Unlike W3C DOM which is actually a W3C webstandard and which can achieve the same results as InnerHTML (though not always as easy).

    Thus there is no requirement for IE9 to support innerHTML on any of the elements you suggest.

    You are asking for IE to use other browsers proprietary extensions on IE's own proprietary extensions. That is just ridiculous.

    Those are thus not bugs anyways. It is behaving as Microsoft actually created it.

  22. steve says:

    Ha ha ha ha ha! very nice @hAl – claiming they are not bugs because IE's original implementation was broken in several areas is a very, very weak argument.

    As a developer you see this access property called "inner" "HTML" that gives you access to get/set the HTML on elements, all elements… it is only when you read the fine print on Microsoft's dev pages that you see they've conveniently added getters for everything, but setters only on most elements calling the remaining "read-only" due to internal bugs.

    Lets call a spade a spade – it is a bug, it is ugly, and it needs fixing.

  23. Spade says:

    I love this! :-)))

    …so somebody (Microsoft in this case) invents something new, which is then copied by other browser vendors. It is no standard, but an extension to a standard, and the implementation of the other browser vendors is buggy, because it is not EXACTLY the same, as the implementation of the original inventor. Now the fanboys of the minority browsers want the ORIGINAL inventor to change their invention after the buggy fashion of the minority browsers. You've really got to love this! :-)))

    Right out of the textbook of the fundamentalist anti-microsoft taliban!

    Ace of Spades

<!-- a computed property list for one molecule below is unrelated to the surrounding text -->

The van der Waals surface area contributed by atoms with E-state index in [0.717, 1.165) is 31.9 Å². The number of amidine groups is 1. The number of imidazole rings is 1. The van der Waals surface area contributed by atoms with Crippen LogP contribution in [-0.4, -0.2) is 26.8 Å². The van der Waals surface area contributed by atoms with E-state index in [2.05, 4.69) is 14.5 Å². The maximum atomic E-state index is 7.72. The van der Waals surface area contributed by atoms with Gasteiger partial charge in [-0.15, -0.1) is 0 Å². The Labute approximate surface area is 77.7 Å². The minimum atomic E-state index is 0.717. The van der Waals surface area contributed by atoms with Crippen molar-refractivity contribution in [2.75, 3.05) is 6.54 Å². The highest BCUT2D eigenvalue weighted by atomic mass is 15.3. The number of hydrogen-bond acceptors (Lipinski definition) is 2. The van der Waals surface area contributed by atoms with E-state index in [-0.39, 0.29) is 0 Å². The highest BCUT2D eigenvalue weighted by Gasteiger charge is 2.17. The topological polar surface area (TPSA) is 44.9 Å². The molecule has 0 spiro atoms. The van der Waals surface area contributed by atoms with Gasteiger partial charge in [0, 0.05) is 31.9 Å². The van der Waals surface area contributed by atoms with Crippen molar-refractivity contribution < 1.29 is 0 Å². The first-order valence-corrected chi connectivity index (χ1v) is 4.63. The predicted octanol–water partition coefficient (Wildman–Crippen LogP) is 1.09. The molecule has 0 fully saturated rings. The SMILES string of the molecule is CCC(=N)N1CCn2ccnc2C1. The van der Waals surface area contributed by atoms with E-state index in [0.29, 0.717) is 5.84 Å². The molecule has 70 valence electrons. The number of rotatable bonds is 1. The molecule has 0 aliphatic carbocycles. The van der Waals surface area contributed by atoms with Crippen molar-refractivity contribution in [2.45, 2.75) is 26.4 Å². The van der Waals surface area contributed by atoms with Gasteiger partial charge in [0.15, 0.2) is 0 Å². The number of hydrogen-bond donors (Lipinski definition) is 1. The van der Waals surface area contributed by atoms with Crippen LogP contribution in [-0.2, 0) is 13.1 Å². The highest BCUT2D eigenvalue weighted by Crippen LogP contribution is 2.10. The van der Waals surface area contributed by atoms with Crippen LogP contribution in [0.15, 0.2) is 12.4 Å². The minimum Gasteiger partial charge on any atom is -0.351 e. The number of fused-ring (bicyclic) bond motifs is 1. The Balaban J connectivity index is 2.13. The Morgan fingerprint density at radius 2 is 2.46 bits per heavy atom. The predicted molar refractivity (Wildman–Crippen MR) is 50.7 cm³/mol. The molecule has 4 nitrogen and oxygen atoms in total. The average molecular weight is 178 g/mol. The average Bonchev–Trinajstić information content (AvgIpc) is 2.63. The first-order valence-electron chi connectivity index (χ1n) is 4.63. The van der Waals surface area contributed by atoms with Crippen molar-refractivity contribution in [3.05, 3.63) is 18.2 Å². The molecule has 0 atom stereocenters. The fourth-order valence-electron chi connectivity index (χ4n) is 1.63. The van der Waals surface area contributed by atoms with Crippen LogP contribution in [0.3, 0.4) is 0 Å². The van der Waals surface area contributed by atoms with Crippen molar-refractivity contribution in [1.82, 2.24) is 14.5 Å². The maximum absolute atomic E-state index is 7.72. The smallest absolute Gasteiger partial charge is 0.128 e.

24. Not a spade says:

    @Spade – check up your specs dude:…/Overview.html

    HTML5 has a getter/setter:

    interface HTMLElement : Element {

       // dynamic markup insertion

      attribute DOMString innerHTML;

      attribute DOMString outerHTML;



    If IE plans to be HTML5 compatible – it had better get its darn parser bugs sorted out!

    IE's implementation (even if it is just as they shipped it) is broken.  Claiming crud about "we invented it to only work on some elements" is a load of junk.  They wanted it to work on everything but had to limit their implementation due to other bugs in their core DOM parsing engine.

    Rather than fix the engine (the obvious choice) they decided to let it slide and make the setter invalid on certain elements (*cough*, *cough*, "readonly")

    .innerHTML was a proprietary extension when IE added it but once other vendors incorporated it – completely of course because they don't have the DOM bugs IE has – it became ubiquitous.

    Long story short – Microsoft needs to clean up this mess ASAP – otherwise this "universal markup" thing won't fly because IE is holding back the web again.